¶32 In Ferguson this court concluded that "Welsh and Santana did not create a bright-line rule requiring the underlying offense to be labeled a felony in order for exigent circumstances to justify a warrantless home entry." Ferguson, 317 Wis.2d 586, ¶27 (footnote omitted) (citing Sanders, 311 Wis.2d 257, ¶71 (Prosser, J., concurring)) . We instead clarified that "courts, in evaluating whether a warrantless entry is justified by exigent circumstances, should consider whether the underlying offense is a jailable or nonjailable offense, rather than whether the legislature has labeled that offense a felony or a misdemeanor." Id., ¶29.

         ¶33 Since then, the Supreme Court has confirmed our view that Welsh and Santana do not create a felony-misdemeanor distinction, stating:

[T]hough Santana involved a felony suspect, we did not expressly limit our holding based on that fact. . . . Welsh . . . [did not] involve[] hot pursuit. Thus, despite our emphasis in Welsh on the fact that the crime at issue was minor-indeed, a mere nonjailable civil offense-nothing in the opinion establishes that the seriousness of the crime is equally important in cases of hot pursuit.

Stanton v. Sims, 571 U.S. ____, 134 S.Ct. 3, 6 (2013) (per curiam) (citations omitted). While the Court in Stanton acknowledged a "basic disagreement" among "federal and state courts nationwide ... on the question whether an officer with probable cause to arrest a suspect for a misdemeanor may enter a home without a warrant while in hot pursuit of that suspect, " it did not "express [a] view" on the ultimate question. Id. at 5, 7. Consequently, Ferguson remains the law and dictates that the mere fact that the underlying offenses at issue in this case are misdemeanors is not a bar to application of the hot pursuit doctrine.

         ¶34 On the other hand, the State urges this court to establish a rule that "hot pursuit of a suspect based on probable cause for a jailable offense" will always justify a warrantless home entry and arrest. We decline to conclude that the confluence of hot pursuit and probable cause to arrest for a jailable offense will always justify a warrantless entry. The "touchstone of the Fourth Amendment is reasonableness, " and "[r]easonableness ... is measured in objective terms by examining the totality of the circumstances." Ohio v. Robinette, 519 U.S. 33, 39 (1996) (quoting Florida v. Jimeno, 500 U.S. 248, 250 (1991)).

         ¶35 Evaluation of all the circumstances in this case convinces us that Deputy Dorshorst's entry into Weber's garage was constitutionally reasonable.

         ¶36 To begin with, Deputy Dorshorst was indeed engaged in "immediate or continuous pursuit of [a suspect] from the scene of a crime." Richter, 235 Wis.2d 524, ¶32 (alteration in original) (quoting Smith, 131 Wis.2d at 232) . He was attempting to apprehend Weber, who was fleeing Deputy Dorshorst's lawful traffic stop on a public highway. There was no delay between Weber's illegal actions and Deputy Dorshorst's pursuit of Weber. Cf. id., ¶36 ("There is no evidence in this record of any delay in [the deputy's] response or pursuit that would have interrupted the immediacy and continuity of the situation and therefore dissipated the exigency.").

         ¶37 Next, violations of the statutes at issue, Wis.Stat. §§ 346.04(2t) and 946.41(1), are jailable offenses, Wis.Stat. §§ 346.17(2t), 946.41(1), 939.51(3)(a), and thus significantly grave. Cf. Ferguson, 317 Wis.2d 586, ¶29 ("[C]ourts, in evaluating whether a warrantless entry is justified by exigent circumstances, should consider whether the underlying offense is a jailable or nonjailable offense . . . .") . The available penalties-up to nine months in prison for violations of each statute, §§ 346.17(2t), 946.41(1), 939.51(3) (a)-demonstrate that the State has a strong "interest in arresting individuals suspected of committing [these] offense[s]." Welsh, 466 U.S. at 754 n.14.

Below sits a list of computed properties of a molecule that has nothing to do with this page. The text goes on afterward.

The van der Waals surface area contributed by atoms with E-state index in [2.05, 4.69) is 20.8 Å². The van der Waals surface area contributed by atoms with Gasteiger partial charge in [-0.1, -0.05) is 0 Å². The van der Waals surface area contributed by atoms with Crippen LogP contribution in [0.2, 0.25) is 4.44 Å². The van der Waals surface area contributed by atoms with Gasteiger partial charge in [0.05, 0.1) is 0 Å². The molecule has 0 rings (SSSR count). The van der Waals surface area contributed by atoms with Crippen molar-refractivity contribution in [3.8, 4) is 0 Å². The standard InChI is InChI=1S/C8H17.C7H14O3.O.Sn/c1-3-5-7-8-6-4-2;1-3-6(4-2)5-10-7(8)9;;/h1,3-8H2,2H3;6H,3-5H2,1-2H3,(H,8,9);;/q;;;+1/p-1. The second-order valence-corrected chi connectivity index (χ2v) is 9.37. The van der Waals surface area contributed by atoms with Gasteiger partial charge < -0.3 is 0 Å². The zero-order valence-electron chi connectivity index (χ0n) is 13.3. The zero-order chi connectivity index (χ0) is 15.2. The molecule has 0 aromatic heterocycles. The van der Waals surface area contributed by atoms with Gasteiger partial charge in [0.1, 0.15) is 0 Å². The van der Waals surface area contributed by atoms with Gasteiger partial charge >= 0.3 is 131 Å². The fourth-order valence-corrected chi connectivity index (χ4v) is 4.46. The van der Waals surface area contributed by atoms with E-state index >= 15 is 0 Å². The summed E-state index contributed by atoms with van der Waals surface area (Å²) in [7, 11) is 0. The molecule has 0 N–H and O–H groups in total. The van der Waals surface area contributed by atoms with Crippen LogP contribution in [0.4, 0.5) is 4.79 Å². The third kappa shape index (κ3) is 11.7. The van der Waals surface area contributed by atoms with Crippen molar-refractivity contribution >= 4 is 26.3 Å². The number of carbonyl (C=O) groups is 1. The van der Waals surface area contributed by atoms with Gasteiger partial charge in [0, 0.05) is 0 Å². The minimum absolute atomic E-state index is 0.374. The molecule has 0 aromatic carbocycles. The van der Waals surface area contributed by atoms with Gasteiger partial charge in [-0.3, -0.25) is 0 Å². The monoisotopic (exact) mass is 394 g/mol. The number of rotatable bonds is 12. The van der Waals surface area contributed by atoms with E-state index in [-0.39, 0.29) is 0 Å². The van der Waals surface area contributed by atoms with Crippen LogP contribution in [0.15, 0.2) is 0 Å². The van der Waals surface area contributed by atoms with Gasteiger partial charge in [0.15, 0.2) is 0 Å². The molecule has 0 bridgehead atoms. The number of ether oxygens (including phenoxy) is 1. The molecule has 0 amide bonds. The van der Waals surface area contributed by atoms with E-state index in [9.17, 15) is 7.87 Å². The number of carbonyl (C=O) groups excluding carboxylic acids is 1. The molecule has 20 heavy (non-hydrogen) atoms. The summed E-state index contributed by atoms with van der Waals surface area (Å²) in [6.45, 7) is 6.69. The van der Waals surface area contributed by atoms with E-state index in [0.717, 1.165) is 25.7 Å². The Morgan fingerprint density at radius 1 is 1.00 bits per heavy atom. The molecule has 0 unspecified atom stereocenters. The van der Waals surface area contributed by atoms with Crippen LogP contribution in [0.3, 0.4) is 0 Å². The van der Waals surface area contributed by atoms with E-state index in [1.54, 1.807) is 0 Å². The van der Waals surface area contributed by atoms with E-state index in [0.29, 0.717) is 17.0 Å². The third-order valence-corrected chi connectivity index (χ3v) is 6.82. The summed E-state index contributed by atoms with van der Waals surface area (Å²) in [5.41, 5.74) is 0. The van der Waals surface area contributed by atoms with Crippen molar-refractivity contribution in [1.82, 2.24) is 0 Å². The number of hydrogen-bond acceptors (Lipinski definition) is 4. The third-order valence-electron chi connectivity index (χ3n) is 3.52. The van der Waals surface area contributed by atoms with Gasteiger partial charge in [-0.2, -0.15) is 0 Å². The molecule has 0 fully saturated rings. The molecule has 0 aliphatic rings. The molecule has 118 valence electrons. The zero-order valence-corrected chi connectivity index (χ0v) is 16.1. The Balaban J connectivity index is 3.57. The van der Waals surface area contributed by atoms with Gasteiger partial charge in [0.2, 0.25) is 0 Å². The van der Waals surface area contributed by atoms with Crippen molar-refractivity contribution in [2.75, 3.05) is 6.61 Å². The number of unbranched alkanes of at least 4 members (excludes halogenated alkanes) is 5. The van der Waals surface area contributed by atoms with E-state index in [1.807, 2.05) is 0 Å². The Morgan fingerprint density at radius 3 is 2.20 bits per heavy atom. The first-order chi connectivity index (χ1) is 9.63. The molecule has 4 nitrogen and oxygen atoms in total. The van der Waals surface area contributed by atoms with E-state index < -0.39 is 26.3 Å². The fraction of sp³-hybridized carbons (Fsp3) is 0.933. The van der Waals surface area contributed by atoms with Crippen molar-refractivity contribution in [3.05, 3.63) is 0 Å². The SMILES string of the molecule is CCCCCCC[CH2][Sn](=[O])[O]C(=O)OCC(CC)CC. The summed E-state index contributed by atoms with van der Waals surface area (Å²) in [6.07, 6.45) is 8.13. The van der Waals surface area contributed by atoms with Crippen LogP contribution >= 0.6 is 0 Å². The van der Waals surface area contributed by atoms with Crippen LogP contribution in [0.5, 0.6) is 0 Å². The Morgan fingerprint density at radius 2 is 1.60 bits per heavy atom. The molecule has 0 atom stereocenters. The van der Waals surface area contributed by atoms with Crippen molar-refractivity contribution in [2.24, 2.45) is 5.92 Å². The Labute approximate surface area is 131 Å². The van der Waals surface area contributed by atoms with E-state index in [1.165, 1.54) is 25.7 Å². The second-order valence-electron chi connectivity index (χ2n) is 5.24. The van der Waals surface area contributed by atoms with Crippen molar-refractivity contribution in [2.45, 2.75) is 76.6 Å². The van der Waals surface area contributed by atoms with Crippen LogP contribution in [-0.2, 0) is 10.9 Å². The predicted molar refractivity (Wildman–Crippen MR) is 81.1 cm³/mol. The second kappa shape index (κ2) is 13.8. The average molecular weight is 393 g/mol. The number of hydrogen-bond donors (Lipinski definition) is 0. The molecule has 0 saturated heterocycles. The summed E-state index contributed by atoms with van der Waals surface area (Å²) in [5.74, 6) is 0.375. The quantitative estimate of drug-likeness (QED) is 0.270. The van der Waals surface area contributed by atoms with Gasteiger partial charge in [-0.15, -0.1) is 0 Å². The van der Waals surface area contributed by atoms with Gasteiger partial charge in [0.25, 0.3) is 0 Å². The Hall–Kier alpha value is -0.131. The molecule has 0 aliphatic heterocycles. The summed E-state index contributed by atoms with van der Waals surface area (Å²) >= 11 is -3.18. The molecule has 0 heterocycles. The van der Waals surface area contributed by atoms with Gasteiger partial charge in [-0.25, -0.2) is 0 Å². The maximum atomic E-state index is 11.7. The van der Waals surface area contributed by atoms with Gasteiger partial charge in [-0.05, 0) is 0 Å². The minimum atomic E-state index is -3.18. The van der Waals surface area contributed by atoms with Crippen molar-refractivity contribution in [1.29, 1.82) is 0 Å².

¶38 We note that Deputy Dorshorst's intrusion here was appropriately limited. Cf., e.g., Santana, 427 U.S. at 42-43 ("This case ... is clearly governed by Warden [v. Hayden]; the need to act quickly here is even greater than in that case while the intrusion is much less." (emphasis added) (citing Hayden, 387 U.S. 294)); id. at 43-44 (White, J., concurring) ("In these circumstances, a warrant was not required to enter the house to make the arrest, at least where entry by force was not required." (emphasis added)) .[10] Deputy Dorshorst did not damage any property, open any doors or windows, or pull out any weapons. He simply stepped into Weber's open garage and seized his arm. The two actions-entry and apprehension-were calculated to accomplish no more than was absolutely necessary to halt Weber's escape. Additionally, the entry was a last resort. Deputy Dorshorst had already attempted to stop Weber by activating his emergency lights and calling after him; it was due to Weber's actions that Deputy Dorshorst was forced to enter the garage to accomplish the stop. Finally, Deputy Dorshorst ended the intrusion promptly, staying in the garage no longer than needed. Cf., e.g., State v. Legg, 633 N.W.2d 763, 773 (Iowa 2001) ("Another important circumstance in this case is the nature of the intrusion. [The officer] entered [the defendant's] garage, not her house proper as in Santana or her bedroom as in Welsh. ... In addition, the magnitude of the infringement was rather slight. [The officer's] entry into [the defendant's] garage was no surprise to her; he was following closely on her heels when she entered the garage. In addition, he entered through an open door and took only three steps inside. Thus, the intrusion was peaceful and restricted to that which was necessary to allow the officer to speak with [the defendant]." (citation omitted)); State v. Pinkard, 2010 WI 81, ¶¶41-42, 55, 327 Wis.2d 346, 785 N.W.2d 592');">785 N.W.2d 592 (analyzing "reasonable[ness]" of "police conduct" in community caretaker context by considering, inter alia, "the degree of overt authority and force displayed, " including whether "any of the . . . officers employed any force or drew their weapons" and "the availability, feasibility and effectiveness of alternatives to the type of intrusion actually accomplished" (quoting State v. Kramer, 2009 WI 14, ¶41, 315 Wis.2d 414, 759 N.W.2d 598');">759 N.W.2d 598)J.[11]